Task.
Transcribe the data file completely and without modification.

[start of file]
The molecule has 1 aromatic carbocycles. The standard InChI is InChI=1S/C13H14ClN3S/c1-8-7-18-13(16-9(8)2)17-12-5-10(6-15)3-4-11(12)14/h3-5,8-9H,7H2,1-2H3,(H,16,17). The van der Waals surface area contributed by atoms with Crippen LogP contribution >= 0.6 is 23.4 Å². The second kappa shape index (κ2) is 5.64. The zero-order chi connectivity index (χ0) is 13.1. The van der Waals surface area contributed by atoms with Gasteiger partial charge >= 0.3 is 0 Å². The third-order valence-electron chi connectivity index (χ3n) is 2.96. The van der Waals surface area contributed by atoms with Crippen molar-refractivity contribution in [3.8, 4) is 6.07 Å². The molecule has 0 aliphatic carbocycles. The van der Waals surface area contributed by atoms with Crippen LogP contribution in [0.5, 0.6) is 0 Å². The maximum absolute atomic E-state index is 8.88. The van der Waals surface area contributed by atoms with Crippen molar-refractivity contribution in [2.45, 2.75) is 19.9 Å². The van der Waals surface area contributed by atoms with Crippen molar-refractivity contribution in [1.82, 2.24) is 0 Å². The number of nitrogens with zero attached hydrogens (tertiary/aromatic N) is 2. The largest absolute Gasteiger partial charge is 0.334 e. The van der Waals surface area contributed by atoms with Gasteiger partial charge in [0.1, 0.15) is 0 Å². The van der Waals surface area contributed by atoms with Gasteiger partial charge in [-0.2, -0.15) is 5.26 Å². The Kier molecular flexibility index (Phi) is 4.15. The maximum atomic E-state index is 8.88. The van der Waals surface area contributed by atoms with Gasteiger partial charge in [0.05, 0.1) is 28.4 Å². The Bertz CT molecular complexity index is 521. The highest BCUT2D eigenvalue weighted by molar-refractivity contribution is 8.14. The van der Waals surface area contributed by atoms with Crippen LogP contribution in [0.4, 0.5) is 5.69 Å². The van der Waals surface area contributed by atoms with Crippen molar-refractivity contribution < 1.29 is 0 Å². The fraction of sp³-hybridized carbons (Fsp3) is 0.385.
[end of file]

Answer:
The molecule has 1 aromatic carbocycles. The standard InChI is InChI=1S/C13H14ClN3S/c1-8-7-18-13(16-9(8)2)17-12-5-10(6-15)3-4-11(12)14/h3-5,8-9H,7H2,1-2H3,(H,16,17). The van der Waals surface area contributed by atoms with Crippen LogP contribution >= 0.6 is 23.4 Å². The second kappa shape index (κ2) is 5.64. The zero-order chi connectivity index (χ0) is 13.1. The van der Waals surface area contributed by atoms with Gasteiger partial charge >= 0.3 is 0 Å². The third-order valence-electron chi connectivity index (χ3n) is 2.96. The van der Waals surface area contributed by atoms with Crippen molar-refractivity contribution in [3.8, 4) is 6.07 Å². The molecule has 0 aliphatic carbocycles. The van der Waals surface area contributed by atoms with Crippen LogP contribution in [0.5, 0.6) is 0 Å². The maximum absolute atomic E-state index is 8.88. The van der Waals surface area contributed by atoms with Crippen molar-refractivity contribution in [2.45, 2.75) is 19.9 Å². The van der Waals surface area contributed by atoms with Crippen molar-refractivity contribution in [1.82, 2.24) is 0 Å². The number of nitrogens with zero attached hydrogens (tertiary/aromatic N) is 2. The largest absolute Gasteiger partial charge is 0.334 e. The van der Waals surface area contributed by atoms with Gasteiger partial charge in [0.1, 0.15) is 0 Å². The van der Waals surface area contributed by atoms with Gasteiger partial charge in [-0.2, -0.15) is 5.26 Å². The Kier molecular flexibility index (Phi) is 4.15. The maximum atomic E-state index is 8.88. The van der Waals surface area contributed by atoms with Gasteiger partial charge in [0.05, 0.1) is 28.4 Å². The Bertz CT molecular complexity index is 521. The highest BCUT2D eigenvalue weighted by molar-refractivity contribution is 8.14. The van der Waals surface area contributed by atoms with Crippen LogP contribution in [0.4, 0.5) is 5.69 Å². The van der Waals surface area contributed by atoms with Crippen molar-refractivity contribution < 1.29 is 0 Å². The fraction of sp³-hybridized carbons (Fsp3) is 0.385.